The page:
"The conservative blogosphere unleashed a torrent of criticism against Mike Huckabee Monday after a man whose sentence he commuted as Arkansas governor was suspected of gunning down four police officers in Washington state over the weekend," reports Politico's Andy Barr.

"'The man being sought by police was granted clemency by former GOP Arkansas Mike Huckabee despite his violent history and vehement protestations from prosecutors and victims' family members,' wrote conservative Michelle Malkin on her widely read blog. 'This disaster is just one of Huckabee's ill-considered clemency legacies.'

"'This isn't Huckabee's first Horton moment,' Malkin continued, referring to the convicted murderer who raped a woman during a weekend furlough program supported by then-Massachusetts governor and later Democratic presidential nominee Michael Dukakis. Willie Horton was featured prominently in damaging ads from George H.W. Bush's presidential campaign painting the Massachusetts Democrat as soft on crime."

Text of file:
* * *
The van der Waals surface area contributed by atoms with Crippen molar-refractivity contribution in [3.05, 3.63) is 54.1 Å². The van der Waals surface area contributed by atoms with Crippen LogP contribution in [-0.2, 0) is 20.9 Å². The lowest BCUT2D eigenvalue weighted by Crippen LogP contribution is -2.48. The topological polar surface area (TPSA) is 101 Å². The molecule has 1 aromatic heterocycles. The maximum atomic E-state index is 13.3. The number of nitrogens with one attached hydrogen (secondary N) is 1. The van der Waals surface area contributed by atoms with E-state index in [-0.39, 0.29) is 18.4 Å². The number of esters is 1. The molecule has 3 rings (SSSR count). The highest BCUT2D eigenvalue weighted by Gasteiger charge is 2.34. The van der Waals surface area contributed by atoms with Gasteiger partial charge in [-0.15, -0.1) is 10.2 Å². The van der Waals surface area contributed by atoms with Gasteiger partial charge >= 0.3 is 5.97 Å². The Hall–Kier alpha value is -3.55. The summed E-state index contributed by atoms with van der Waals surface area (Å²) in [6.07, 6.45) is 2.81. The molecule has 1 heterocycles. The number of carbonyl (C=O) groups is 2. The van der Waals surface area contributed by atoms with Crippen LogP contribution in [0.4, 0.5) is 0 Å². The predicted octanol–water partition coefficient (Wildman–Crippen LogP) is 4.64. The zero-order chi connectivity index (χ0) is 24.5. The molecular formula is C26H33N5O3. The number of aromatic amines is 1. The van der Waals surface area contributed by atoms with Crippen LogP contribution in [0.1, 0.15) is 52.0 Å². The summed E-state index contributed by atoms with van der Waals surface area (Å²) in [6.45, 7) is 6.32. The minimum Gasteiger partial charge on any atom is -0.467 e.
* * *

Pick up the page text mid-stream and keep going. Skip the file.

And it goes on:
Politics Daily's Jill Lawrence, "Huckabee White House Chances Look Slim to None After Police Slayings": "The instant Huckabee's name came up in connection with the Clemmons case, the words 'Willie Horton' passed through the mind of every political junkie in the land. Horton, a convicted murderer, raped a woman after failing to return to a Massachusetts prison after a weekend furlough. Massachusetts Gov. Michael Dukakis, the Democrats' 1988 nominee, never recovered from the picture the GOP painted of a weak, criminal-coddling chief executive. The Washington police slayings are the political equivalent of five Willie Hortons, says Max Brantley, editor of the liberal alternative weekly Arkansas Times."